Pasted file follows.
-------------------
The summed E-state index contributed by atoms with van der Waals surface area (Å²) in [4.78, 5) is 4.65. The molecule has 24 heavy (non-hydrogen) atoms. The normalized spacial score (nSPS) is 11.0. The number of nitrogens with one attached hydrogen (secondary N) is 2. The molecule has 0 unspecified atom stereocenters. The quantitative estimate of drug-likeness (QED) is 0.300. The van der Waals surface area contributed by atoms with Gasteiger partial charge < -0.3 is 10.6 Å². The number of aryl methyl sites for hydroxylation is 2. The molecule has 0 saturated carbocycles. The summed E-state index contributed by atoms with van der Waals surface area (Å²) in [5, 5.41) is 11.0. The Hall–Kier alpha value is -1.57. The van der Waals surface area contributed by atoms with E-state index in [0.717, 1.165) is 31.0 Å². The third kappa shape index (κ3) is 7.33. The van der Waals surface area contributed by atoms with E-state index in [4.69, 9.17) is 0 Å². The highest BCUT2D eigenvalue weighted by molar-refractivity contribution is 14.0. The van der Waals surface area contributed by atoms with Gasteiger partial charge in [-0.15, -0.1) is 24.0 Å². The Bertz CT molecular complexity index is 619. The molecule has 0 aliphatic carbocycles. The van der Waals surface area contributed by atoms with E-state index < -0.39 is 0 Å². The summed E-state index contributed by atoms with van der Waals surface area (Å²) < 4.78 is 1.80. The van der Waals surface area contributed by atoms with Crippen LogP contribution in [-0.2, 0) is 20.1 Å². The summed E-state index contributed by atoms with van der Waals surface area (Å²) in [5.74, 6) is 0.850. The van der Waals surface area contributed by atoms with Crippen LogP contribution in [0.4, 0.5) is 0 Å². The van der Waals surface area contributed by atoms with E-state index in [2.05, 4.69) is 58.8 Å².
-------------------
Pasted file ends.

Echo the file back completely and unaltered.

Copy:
The summed E-state index contributed by atoms with van der Waals surface area (Å²) in [4.78, 5) is 4.65. The molecule has 24 heavy (non-hydrogen) atoms. The normalized spacial score (nSPS) is 11.0. The number of nitrogens with one attached hydrogen (secondary N) is 2. The molecule has 0 unspecified atom stereocenters. The quantitative estimate of drug-likeness (QED) is 0.300. The van der Waals surface area contributed by atoms with Gasteiger partial charge < -0.3 is 10.6 Å². The number of aryl methyl sites for hydroxylation is 2. The molecule has 0 saturated carbocycles. The summed E-state index contributed by atoms with van der Waals surface area (Å²) in [5, 5.41) is 11.0. The Hall–Kier alpha value is -1.57. The van der Waals surface area contributed by atoms with E-state index in [0.717, 1.165) is 31.0 Å². The third kappa shape index (κ3) is 7.33. The van der Waals surface area contributed by atoms with E-state index in [4.69, 9.17) is 0 Å². The highest BCUT2D eigenvalue weighted by molar-refractivity contribution is 14.0. The van der Waals surface area contributed by atoms with Gasteiger partial charge in [-0.15, -0.1) is 24.0 Å². The Bertz CT molecular complexity index is 619. The molecule has 0 aliphatic carbocycles. The van der Waals surface area contributed by atoms with E-state index < -0.39 is 0 Å². The summed E-state index contributed by atoms with van der Waals surface area (Å²) < 4.78 is 1.80. The van der Waals surface area contributed by atoms with Crippen LogP contribution in [-0.2, 0) is 20.1 Å². The summed E-state index contributed by atoms with van der Waals surface area (Å²) in [5.74, 6) is 0.850. The van der Waals surface area contributed by atoms with Crippen LogP contribution in [0.4, 0.5) is 0 Å². The van der Waals surface area contributed by atoms with E-state index in [2.05, 4.69) is 58.8 Å².